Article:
About the Grand Canyon

How Old is the Grand Canyon?

Colorado River Through Grand Canyon Rock Layers

The answer to the question “how old is the Grand Canyon” is a complicated one. Some estimates suggest the Grand Canyon is 5-6 million years old, but there’s more to calculating the age of the Grand Canyon than you might think. The canyon itself is made up of rock layers that are millions and, in some cases, billions of years old, with each layer representing a different geological time period. But the actual carving of the canyon and when it began to resemble the Grand Canyon as we know it today is a bit harder to pin down.

Even with the different tests and dating techniques available, geologists still haven’t managed to find a date they fully agree upon. It will take more time, research, and interpretation to figure out the Grand Canyon’s exact age, but in the meantime, let’s take a look at what we do know:

How old are the rocks that make up the Grand Canyon?

One thing geologists can agree on is the age of the layers of rock that make up the walls of the Grand Canyon. The youngest layer of the canyon—the Kaibab—is 270 million years old, while the oldest layers date back as far as 1.8 billion years.

Geology of the Grand Canyon Rock Layers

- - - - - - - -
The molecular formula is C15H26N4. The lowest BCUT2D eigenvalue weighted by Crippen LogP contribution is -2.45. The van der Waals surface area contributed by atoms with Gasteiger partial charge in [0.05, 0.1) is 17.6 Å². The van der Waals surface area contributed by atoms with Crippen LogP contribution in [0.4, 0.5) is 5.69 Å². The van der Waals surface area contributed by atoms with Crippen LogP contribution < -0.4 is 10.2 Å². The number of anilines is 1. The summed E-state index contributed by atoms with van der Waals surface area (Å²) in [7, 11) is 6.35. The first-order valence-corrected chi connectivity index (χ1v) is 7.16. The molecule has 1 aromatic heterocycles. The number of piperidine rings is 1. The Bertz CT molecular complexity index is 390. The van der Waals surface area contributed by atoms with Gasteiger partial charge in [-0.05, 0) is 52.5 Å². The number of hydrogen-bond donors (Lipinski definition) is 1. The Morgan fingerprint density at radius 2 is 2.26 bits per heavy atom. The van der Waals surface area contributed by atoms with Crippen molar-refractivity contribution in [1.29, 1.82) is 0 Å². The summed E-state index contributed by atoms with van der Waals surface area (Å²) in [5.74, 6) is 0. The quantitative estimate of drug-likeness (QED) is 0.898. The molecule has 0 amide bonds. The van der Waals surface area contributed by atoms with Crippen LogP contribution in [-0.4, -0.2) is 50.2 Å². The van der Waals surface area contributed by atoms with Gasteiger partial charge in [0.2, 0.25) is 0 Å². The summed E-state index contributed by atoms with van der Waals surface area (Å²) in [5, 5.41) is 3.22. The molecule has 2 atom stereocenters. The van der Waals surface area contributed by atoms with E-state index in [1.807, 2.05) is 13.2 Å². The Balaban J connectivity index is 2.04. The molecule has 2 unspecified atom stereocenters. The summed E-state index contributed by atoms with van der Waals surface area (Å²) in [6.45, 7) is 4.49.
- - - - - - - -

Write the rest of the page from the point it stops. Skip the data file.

By The original uploader was Maveric149 at English Wikipedia. - Transferred from en.wikipedia to Commons., CC BY-SA 3.0

6 – Hermit, Coconino, Toroweap, and Kaibab – 270 to 280 million years old
5 – Supai Group – 285 to 315 million years old
4 – Temple Butte, Redwall, and Surprise Canyon – 320 to 385 million years old
3 – Tonto Group – 505 to 525 million years old
2 – Grand Canyon Supergroup – 740 million to 1.2 billion years old
1 – Vishnu Group – 1.6 to 1.8 billion years old

GRAND FACT: Grand Canyon National Park was established 101 years ago in 1919. This may seem like a long time ago, but it is actually quite recent if you consider the full timeline of the Grand Canyon.

How do geologists put a date on erosion?

The Grand Canyon was formed over a long period of time by erosion and downcutting. Downcutting is the process by which a river cuts down into and erodes the layers of rock to form a canyon. According to the National Park Service, there are “[s]everal factors [that] increase the amount of downcutting that happens in Grand Canyon: the Colorado River has a steep slope, a large volume, and flows through an arid climate.”